Lennon’s work in documentary film has earned him an Academy Award and three Academy nominations. But more often his good fortune has come in pairs: two national Emmys, two duPont-Columbia awards, two George Foster Peabody awards, and two films that premiered at Sundance.
Lennon is currently a Soros Justice Media Fellow, for which he is editing Knife Skills, a film about an haute cuisine French restaurant staffed almost entirely by men and women with criminal records. He recently directed Sacred, a sweeping global documentary for PBS that explores the role of prayer and ritual in daily life, drawing on the contributions of over 40 filmmaking teams from around the world. Sacred premiered at the Tokyo Film Festival in November 2016 and has to date been invited to more than 25 international festivals, to critical acclaim.
In partnership with Ruby Yang, Lennon made a trilogy of films set in China, including The Blood of Yingzhou District, which won an Oscar in 2007, and The Warriors of Qiugang, nominated for an Oscar in 2011. This film follows a farmer’s multi-year campaign to halt the poisoning of his village’s water and land; two weeks after the film’s nomination, the local authorities announced a massive multi-year cleanup of the toxic site, one that continues to this day. He and Yang founded the China AIDS Media Project; their groundbreaking AIDS awareness messages were seen over a billion times on Chinese television and the Internet, probably the largest AIDS campaign ever conducted anywhere in the world. This work earned them profiles in the Washington Post, the San Francisco Chronicle, the LA Times and on PBS.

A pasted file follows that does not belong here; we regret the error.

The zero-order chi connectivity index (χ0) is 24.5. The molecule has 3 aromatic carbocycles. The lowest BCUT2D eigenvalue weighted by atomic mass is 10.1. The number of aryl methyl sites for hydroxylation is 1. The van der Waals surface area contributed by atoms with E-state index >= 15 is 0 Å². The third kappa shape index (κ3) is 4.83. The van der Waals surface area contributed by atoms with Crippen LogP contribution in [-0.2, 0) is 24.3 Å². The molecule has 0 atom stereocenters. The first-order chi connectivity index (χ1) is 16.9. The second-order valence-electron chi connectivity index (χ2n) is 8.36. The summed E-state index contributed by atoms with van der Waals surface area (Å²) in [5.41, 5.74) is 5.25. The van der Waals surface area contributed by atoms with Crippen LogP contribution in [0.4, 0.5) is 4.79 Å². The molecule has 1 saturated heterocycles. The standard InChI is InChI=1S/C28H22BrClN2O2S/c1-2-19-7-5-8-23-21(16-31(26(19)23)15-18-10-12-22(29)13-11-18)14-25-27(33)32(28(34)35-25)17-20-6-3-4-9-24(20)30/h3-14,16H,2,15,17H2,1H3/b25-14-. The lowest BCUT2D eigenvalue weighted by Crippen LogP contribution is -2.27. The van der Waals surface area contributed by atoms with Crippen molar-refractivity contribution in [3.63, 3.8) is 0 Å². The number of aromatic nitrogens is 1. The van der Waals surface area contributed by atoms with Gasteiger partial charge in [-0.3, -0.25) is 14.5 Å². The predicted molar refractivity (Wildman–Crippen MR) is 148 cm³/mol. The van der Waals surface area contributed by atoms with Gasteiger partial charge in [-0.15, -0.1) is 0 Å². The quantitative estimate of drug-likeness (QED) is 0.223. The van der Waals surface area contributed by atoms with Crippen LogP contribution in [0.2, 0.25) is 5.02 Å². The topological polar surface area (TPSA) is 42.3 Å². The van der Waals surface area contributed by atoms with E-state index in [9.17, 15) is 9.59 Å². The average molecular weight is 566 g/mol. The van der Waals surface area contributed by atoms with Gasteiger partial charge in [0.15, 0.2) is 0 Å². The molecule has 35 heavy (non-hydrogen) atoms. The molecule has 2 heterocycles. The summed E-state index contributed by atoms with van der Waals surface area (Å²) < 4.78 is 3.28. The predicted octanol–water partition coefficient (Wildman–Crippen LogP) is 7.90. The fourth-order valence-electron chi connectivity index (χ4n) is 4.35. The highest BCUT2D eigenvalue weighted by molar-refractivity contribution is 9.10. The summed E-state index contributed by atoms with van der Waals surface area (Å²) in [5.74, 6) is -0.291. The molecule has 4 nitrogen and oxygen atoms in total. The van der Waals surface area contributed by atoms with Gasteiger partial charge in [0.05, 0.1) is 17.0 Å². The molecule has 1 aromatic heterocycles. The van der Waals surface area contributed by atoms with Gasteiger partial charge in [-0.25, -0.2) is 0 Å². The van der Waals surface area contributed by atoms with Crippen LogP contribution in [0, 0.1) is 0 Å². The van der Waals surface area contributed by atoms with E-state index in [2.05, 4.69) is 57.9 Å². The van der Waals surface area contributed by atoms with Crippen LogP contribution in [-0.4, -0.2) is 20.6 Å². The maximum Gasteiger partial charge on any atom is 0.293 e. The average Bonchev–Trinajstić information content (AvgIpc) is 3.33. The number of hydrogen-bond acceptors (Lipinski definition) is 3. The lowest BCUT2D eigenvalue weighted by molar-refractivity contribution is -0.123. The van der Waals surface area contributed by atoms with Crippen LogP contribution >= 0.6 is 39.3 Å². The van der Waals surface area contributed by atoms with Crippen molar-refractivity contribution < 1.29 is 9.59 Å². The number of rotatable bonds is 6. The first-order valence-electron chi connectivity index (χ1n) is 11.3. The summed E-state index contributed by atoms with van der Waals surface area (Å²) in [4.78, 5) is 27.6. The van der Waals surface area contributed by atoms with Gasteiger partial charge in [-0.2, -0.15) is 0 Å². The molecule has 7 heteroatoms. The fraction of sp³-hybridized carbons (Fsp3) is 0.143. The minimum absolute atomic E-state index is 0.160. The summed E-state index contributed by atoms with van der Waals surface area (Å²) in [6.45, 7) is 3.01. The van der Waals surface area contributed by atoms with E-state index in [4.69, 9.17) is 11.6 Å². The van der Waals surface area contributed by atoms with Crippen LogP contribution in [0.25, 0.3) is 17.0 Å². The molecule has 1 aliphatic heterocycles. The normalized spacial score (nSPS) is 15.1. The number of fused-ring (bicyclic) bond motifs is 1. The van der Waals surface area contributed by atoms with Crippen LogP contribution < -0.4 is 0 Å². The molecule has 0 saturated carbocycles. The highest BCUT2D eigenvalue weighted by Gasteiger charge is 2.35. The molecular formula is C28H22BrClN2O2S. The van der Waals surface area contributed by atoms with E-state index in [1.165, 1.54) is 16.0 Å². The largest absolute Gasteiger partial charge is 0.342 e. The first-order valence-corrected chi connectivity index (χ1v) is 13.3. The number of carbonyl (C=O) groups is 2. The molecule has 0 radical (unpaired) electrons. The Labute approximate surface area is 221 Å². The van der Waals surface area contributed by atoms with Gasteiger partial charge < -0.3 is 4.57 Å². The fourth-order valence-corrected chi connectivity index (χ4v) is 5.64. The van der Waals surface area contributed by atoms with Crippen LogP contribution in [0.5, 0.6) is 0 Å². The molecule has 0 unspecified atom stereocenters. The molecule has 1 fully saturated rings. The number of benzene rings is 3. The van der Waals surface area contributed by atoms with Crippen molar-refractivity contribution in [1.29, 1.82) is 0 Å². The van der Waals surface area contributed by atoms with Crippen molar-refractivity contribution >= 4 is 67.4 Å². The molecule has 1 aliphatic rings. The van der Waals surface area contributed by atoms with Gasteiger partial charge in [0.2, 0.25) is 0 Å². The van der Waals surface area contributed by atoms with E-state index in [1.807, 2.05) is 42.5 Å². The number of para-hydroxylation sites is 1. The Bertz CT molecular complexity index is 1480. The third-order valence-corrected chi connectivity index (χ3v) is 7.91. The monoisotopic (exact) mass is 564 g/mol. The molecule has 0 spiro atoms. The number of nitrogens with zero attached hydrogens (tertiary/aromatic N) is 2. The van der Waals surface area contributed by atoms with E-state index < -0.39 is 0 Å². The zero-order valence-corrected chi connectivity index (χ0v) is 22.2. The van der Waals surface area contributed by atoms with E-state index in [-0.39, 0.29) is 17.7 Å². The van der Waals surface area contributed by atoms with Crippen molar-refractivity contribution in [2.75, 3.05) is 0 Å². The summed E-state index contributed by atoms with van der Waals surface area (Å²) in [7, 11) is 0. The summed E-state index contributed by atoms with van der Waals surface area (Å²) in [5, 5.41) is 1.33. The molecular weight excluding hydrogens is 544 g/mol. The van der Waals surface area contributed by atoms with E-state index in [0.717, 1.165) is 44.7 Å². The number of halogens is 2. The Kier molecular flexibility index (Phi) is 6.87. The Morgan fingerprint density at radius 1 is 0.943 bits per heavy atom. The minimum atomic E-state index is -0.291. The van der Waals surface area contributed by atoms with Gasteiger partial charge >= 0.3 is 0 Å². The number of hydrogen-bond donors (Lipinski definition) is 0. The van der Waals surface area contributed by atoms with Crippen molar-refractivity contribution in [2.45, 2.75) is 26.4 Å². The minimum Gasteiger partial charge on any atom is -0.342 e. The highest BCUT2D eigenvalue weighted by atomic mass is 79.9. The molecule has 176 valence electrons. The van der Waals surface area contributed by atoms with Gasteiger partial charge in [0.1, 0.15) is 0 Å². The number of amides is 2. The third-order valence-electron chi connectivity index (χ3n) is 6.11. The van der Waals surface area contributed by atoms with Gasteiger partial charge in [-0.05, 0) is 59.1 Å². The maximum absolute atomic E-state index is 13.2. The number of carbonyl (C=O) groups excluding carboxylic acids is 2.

In 2003, Lennon was series producer and lead writer of Becoming American, a six-hour PBS series with Bill Moyers that traced Chinese immigration from the early 19th century to the present-day. “A model documentary that gets almost everything right,” wrote the New York Times. The series earned four Emmy nominations.
More than ten million viewers -- double the PBS prime-time average -- tuned in to the 1998 premiere of Lennon’s The Irish in America: Long Journey Home. “The filmmaker is a consummate storyteller,” wrote The Boston Globe; the work “looks and sounds like a labor of love,” said The New York Times. Rated among the year’s ten best by TV Guide, the series garnered, again, four Emmy nominations, and its companion CD won the Grammy for best folk album of the year.
Lennon’s The Battle over Citizen Kane (1996) was featured at the Sundance and Berlin film festivals among many others – “a two-hour tornado of a documentary,” according to Time Magazine. After the film’s nomination for an Oscar, Ridley Scott’s production company adapted it as an HBO dramatic film, starring John Malkovich and Liev Schreiber. Lennon also directed numerous films for the major contemporary and historical strands on public television, Frontline and The American Experience.
Before setting up his own production company, Lennon worked for almost a decade in the Close-up Division of ABC News, with assignments in the Soviet Union, South America and the Middle East. Despite a lifetime of earnest achievement, Thomas Lennon is still occasionally confused with the comic actor and writer with the same name (famous for his spandex hot-pants) and twice has had to send back large royalty checks.